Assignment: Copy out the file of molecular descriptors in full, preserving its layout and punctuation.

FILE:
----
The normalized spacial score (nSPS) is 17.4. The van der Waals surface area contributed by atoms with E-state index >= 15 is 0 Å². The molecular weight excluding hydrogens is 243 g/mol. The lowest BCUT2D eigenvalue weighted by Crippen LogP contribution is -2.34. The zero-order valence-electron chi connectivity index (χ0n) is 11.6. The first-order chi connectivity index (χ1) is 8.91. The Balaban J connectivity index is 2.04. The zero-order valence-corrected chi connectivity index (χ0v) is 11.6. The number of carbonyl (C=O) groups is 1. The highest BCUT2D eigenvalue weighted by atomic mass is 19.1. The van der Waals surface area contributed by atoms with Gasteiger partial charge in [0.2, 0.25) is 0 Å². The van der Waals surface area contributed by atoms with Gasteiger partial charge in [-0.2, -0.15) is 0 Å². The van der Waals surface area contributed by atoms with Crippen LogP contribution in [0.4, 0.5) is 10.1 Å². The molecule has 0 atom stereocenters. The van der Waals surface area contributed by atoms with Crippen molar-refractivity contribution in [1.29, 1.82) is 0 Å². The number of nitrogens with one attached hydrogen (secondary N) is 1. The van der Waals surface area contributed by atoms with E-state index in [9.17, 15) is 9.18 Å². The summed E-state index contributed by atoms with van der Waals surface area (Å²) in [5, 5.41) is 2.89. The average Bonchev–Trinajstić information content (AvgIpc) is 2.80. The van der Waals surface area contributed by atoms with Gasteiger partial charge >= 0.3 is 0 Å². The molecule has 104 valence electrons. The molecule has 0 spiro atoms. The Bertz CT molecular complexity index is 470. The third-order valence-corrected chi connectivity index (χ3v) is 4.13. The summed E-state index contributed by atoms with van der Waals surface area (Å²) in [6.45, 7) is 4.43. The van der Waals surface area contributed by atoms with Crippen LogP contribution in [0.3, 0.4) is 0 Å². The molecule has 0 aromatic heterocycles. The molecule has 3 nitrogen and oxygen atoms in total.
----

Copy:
The normalized spacial score (nSPS) is 17.4. The van der Waals surface area contributed by atoms with E-state index >= 15 is 0 Å². The molecular weight excluding hydrogens is 243 g/mol. The lowest BCUT2D eigenvalue weighted by Crippen LogP contribution is -2.34. The zero-order valence-electron chi connectivity index (χ0n) is 11.6. The first-order chi connectivity index (χ1) is 8.91. The Balaban J connectivity index is 2.04. The zero-order valence-corrected chi connectivity index (χ0v) is 11.6. The number of carbonyl (C=O) groups is 1. The highest BCUT2D eigenvalue weighted by atomic mass is 19.1. The van der Waals surface area contributed by atoms with Gasteiger partial charge in [0.2, 0.25) is 0 Å². The van der Waals surface area contributed by atoms with Gasteiger partial charge in [-0.2, -0.15) is 0 Å². The van der Waals surface area contributed by atoms with Crippen LogP contribution in [0.4, 0.5) is 10.1 Å². The molecule has 0 atom stereocenters. The van der Waals surface area contributed by atoms with Crippen molar-refractivity contribution in [1.29, 1.82) is 0 Å². The number of nitrogens with one attached hydrogen (secondary N) is 1. The van der Waals surface area contributed by atoms with E-state index in [9.17, 15) is 9.18 Å². The summed E-state index contributed by atoms with van der Waals surface area (Å²) in [5, 5.41) is 2.89. The average Bonchev–Trinajstić information content (AvgIpc) is 2.80. The van der Waals surface area contributed by atoms with Gasteiger partial charge >= 0.3 is 0 Å². The molecule has 104 valence electrons. The molecule has 0 spiro atoms. The Bertz CT molecular complexity index is 470. The third-order valence-corrected chi connectivity index (χ3v) is 4.13. The summed E-state index contributed by atoms with van der Waals surface area (Å²) in [6.45, 7) is 4.43. The van der Waals surface area contributed by atoms with Crippen LogP contribution in [0.3, 0.4) is 0 Å². The molecule has 0 aromatic heterocycles. The molecule has 3 nitrogen and oxygen atoms in total.